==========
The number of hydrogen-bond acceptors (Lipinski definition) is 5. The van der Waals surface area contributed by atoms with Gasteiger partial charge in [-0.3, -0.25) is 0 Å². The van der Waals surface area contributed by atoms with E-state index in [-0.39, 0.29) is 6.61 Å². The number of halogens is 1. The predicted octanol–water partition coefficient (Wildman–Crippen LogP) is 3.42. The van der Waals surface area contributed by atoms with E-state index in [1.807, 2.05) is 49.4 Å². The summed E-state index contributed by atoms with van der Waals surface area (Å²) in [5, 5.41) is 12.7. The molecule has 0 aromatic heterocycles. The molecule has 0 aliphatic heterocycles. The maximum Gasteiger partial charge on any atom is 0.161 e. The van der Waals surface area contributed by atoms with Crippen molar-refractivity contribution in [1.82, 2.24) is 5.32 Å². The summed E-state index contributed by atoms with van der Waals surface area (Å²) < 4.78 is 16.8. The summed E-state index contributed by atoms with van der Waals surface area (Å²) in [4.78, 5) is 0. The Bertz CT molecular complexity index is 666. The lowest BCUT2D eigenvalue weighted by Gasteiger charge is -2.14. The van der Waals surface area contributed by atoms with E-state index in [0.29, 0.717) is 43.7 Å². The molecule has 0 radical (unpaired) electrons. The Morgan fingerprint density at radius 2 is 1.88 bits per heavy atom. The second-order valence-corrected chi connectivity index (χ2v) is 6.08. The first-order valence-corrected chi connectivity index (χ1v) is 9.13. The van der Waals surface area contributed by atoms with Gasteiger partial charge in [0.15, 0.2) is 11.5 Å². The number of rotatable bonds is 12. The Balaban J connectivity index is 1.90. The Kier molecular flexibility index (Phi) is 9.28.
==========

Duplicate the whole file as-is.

The number of hydrogen-bond acceptors (Lipinski definition) is 5. The van der Waals surface area contributed by atoms with Gasteiger partial charge in [-0.3, -0.25) is 0 Å². The van der Waals surface area contributed by atoms with E-state index in [-0.39, 0.29) is 6.61 Å². The number of halogens is 1. The predicted octanol–water partition coefficient (Wildman–Crippen LogP) is 3.42. The van der Waals surface area contributed by atoms with E-state index in [1.807, 2.05) is 49.4 Å². The summed E-state index contributed by atoms with van der Waals surface area (Å²) in [5, 5.41) is 12.7. The molecule has 0 aromatic heterocycles. The molecule has 0 aliphatic heterocycles. The maximum Gasteiger partial charge on any atom is 0.161 e. The van der Waals surface area contributed by atoms with Crippen molar-refractivity contribution in [1.82, 2.24) is 5.32 Å². The summed E-state index contributed by atoms with van der Waals surface area (Å²) < 4.78 is 16.8. The summed E-state index contributed by atoms with van der Waals surface area (Å²) in [4.78, 5) is 0. The Bertz CT molecular complexity index is 666. The lowest BCUT2D eigenvalue weighted by Gasteiger charge is -2.14. The van der Waals surface area contributed by atoms with E-state index in [0.29, 0.717) is 43.7 Å². The molecule has 0 radical (unpaired) electrons. The Morgan fingerprint density at radius 2 is 1.88 bits per heavy atom. The second-order valence-corrected chi connectivity index (χ2v) is 6.08. The first-order valence-corrected chi connectivity index (χ1v) is 9.13. The van der Waals surface area contributed by atoms with Gasteiger partial charge in [0.15, 0.2) is 11.5 Å². The number of rotatable bonds is 12. The Balaban J connectivity index is 1.90. The Kier molecular flexibility index (Phi) is 9.28.